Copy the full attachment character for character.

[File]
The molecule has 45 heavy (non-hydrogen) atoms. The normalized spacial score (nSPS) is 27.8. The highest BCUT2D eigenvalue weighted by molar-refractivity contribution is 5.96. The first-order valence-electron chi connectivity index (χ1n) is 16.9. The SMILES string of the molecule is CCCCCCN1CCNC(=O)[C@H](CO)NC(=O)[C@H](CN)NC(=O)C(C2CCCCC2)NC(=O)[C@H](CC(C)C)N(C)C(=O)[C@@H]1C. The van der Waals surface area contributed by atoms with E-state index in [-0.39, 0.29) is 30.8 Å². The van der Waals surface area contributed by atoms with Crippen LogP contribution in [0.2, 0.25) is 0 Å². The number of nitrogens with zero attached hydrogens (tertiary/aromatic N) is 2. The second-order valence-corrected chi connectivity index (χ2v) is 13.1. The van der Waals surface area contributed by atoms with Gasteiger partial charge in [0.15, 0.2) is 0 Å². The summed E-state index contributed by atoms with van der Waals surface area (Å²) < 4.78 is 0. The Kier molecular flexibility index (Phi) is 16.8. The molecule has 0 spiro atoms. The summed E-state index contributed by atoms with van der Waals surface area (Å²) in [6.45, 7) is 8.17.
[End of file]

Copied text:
The molecule has 45 heavy (non-hydrogen) atoms. The normalized spacial score (nSPS) is 27.8. The highest BCUT2D eigenvalue weighted by molar-refractivity contribution is 5.96. The first-order valence-electron chi connectivity index (χ1n) is 16.9. The SMILES string of the molecule is CCCCCCN1CCNC(=O)[C@H](CO)NC(=O)[C@H](CN)NC(=O)C(C2CCCCC2)NC(=O)[C@H](CC(C)C)N(C)C(=O)[C@@H]1C. The van der Waals surface area contributed by atoms with E-state index in [-0.39, 0.29) is 30.8 Å². The van der Waals surface area contributed by atoms with Crippen LogP contribution in [0.2, 0.25) is 0 Å². The number of nitrogens with zero attached hydrogens (tertiary/aromatic N) is 2. The second-order valence-corrected chi connectivity index (χ2v) is 13.1. The van der Waals surface area contributed by atoms with Gasteiger partial charge in [0.15, 0.2) is 0 Å². The summed E-state index contributed by atoms with van der Waals surface area (Å²) < 4.78 is 0. The Kier molecular flexibility index (Phi) is 16.8. The molecule has 0 spiro atoms. The summed E-state index contributed by atoms with van der Waals surface area (Å²) in [6.45, 7) is 8.17.